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Online Encyclopedia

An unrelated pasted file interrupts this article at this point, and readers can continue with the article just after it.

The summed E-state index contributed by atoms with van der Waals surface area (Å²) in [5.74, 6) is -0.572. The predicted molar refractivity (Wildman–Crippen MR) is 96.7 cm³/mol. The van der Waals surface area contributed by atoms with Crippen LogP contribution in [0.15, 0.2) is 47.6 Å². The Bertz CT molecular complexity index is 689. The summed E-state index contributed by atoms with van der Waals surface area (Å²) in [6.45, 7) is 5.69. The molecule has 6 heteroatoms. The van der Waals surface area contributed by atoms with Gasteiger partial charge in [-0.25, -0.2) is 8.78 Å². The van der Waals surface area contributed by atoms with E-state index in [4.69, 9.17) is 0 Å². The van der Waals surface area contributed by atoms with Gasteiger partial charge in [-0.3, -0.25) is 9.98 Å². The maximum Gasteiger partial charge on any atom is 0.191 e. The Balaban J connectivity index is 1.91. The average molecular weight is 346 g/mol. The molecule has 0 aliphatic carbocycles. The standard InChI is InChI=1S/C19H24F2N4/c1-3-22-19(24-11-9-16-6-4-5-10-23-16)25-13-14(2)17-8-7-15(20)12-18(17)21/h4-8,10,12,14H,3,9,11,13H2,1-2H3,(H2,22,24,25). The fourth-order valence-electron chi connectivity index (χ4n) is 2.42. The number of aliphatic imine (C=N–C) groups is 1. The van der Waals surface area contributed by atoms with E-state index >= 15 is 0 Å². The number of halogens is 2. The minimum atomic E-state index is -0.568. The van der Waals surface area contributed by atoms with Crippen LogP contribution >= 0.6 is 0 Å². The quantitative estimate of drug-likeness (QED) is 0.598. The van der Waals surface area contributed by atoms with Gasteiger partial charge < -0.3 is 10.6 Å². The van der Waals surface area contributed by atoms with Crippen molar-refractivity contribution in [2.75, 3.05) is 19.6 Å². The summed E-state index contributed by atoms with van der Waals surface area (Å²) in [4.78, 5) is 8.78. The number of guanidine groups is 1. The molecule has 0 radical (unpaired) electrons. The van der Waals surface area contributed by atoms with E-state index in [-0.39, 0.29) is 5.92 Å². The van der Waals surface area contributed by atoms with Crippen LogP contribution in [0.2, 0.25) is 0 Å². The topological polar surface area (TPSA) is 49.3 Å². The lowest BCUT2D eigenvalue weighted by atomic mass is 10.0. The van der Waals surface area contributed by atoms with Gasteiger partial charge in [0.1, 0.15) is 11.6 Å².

Originally appearing in Volume V03, Page 446 of the 1911 Encyclopedia Britannica.